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 Table of Contents  
ORIGINAL ARTICLE
Year : 2016  |  Volume : 28  |  Issue : 3  |  Page : 193-198

Study of factors influencing central corneal thickness among patients attending ophthalmology outpatient department at a tertiary care center in North Kerala


Department of Ophthalmology, Academy of Medical Sciences, Pariyaram, Kannur, Kerala, India

Date of Web Publication2-May-2017

Correspondence Address:
Dr. Latha N Vadakkemadam
Department of Ophthalmology, Academy of Medical Sciences, Pariyaram, Kannur - 670 503, Kerala
India
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Source of Support: None, Conflict of Interest: None


DOI: 10.4103/kjo.kjo_9_17

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  Abstract 

Context: Central corneal thickness (CCT) was assumed to be a constant when Goldmann designed his applanation tonometer. Knowledge of the CCT is of importance in the assessment of intraocular pressures (IOPs).
Aim: The aim of the study was to examine the association of CCT with ocular, demographic, and metabolic factors such as age, race, gender, smoking, alcoholism, diabetes mellitus, hypertension, obesity, metabolic syndrome, corneal curvature, and axial length.
Settings and Design: A cross-sectional study was conducted in 166 patients aged between 30 and 70 years who had presented for routine eye checkup from January 1, 2014, to July 1, 2015, in our Ophthalmology Department.
Subjects and Methods: Patient parameters were recorded using an interview schedule, and complete ocular examination, including visual acuity and IOPs, were recorded. CCT was measured using PacScan Plus A-Scan/Pachymeter.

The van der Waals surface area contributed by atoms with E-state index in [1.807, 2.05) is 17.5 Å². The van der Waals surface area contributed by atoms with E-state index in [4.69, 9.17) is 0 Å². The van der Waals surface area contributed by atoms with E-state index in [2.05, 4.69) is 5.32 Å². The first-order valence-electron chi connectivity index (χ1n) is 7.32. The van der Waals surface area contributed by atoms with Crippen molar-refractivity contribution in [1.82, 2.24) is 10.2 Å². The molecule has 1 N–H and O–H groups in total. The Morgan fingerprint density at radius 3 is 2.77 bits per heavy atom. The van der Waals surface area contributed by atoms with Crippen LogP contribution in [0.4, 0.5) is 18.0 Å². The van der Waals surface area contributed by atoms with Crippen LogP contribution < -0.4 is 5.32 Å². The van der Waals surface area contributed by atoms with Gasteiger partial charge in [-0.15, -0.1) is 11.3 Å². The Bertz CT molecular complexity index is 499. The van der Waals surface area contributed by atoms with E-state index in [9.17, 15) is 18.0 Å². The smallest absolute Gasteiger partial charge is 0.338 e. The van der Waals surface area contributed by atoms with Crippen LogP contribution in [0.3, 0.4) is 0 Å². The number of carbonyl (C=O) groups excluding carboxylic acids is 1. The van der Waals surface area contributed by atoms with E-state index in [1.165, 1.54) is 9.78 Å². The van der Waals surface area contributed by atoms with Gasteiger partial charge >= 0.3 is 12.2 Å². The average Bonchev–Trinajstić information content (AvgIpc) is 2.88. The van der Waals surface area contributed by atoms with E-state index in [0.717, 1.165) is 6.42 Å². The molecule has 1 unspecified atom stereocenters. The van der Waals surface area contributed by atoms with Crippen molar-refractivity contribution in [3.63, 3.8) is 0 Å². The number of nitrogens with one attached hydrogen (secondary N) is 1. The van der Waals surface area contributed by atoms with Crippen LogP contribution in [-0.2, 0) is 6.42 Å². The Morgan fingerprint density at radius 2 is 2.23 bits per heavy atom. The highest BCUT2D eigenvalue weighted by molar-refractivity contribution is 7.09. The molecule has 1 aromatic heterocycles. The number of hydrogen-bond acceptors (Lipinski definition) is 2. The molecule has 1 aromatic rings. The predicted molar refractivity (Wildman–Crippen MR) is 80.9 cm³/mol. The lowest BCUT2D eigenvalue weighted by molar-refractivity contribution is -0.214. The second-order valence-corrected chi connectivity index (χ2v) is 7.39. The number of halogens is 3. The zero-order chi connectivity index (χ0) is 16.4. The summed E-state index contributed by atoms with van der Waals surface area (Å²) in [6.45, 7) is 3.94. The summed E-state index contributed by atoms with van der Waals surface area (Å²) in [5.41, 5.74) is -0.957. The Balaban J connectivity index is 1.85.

Statistical Analysis Used: Mean CCT across different variables were compared using ANOVA and t-test. Further analysis was done using univariate and multivariate analysis.
Results: On univariate analysis, it was found that age, presence, and duration of diabetes, elevated fasting blood sugar levels, alcohol consumption, corneal curvature (in diopters), and IOP were associated with CCT. Multivariate analysis showed significant association of CCT with age, duration of diabetes, corneal curvature, and IOP (P < 0.05).
Conclusions: From our study, we concluded that CCT was significantly associated with age, duration of diabetes, corneal curvature, and IOP. Duration of diabetes and IOP showed a positive correlation with CCT whereas age and corneal curvature showed a negative correlation.

Keywords: Central corneal thickness, corneal curvature, diabetes mellitus, intraocular pressure


How to cite this article:
Varghese VO, Vadakkemadam LN, Jacob S, Praveena K K, Raj R, Kizhakkepatt J. Study of factors influencing central corneal thickness among patients attending ophthalmology outpatient department at a tertiary care center in North Kerala. Kerala J Ophthalmol 2016;28:193-8

How to cite this URL:
Varghese VO, Vadakkemadam LN, Jacob S, Praveena K K, Raj R, Kizhakkepatt J. Study of factors influencing central corneal thickness among patients attending ophthalmology outpatient department at a tertiary care center in North Kerala. Kerala J Ophthalmol [serial online] 2016 [cited 2019 May 25];28:193-8. Available from: http://www.kjophthal.com/text.asp?2016/28/3/193/205435


  Introduction Top


The thickness of the cornea is directly related to the dehydrating function of the endothelium,[1] and it can be measured indirectly by pachymetry.[2] The normal central corneal thickness (CCT)[3] is around 510–520 microns. It is measured using optical or ultrasound methods.

Thicker corneas are associated with higher intraocular pressures (IOPs)[4],[5],[6] due to increase in resistance to indentation and vice versa in thin corneas. It also has a great role in refractive surgeries.[7],[8]

CCT was assumed to be a constant but subsequently found that it varies.[9] So giving importance to this, we analyze the association of CCT with ocular, demographic, and metabolic risk factors.


  Subjects and Methods Top


Study population

Our study was a hospital-based cross-sectional study of 166 patients who had attended the Outpatient Department of Ophthalmology. The sampling frame consisted of patients aged 30–70 years presenting for routine eye checkup under the executive checkup scheme. The study period was 18 months: January 1, 2014, to July 1, 2015. Patients who have a history of previous intraocular surgery, ocular trauma, intraocular inflammation, glaucoma, laser photocoagulation, laser in situ keratomileusis, photorefractive keratectomy, systemic disease other than diabetes and hypertension, contact lens use (past or present), and patients not giving consent were excluded from the study.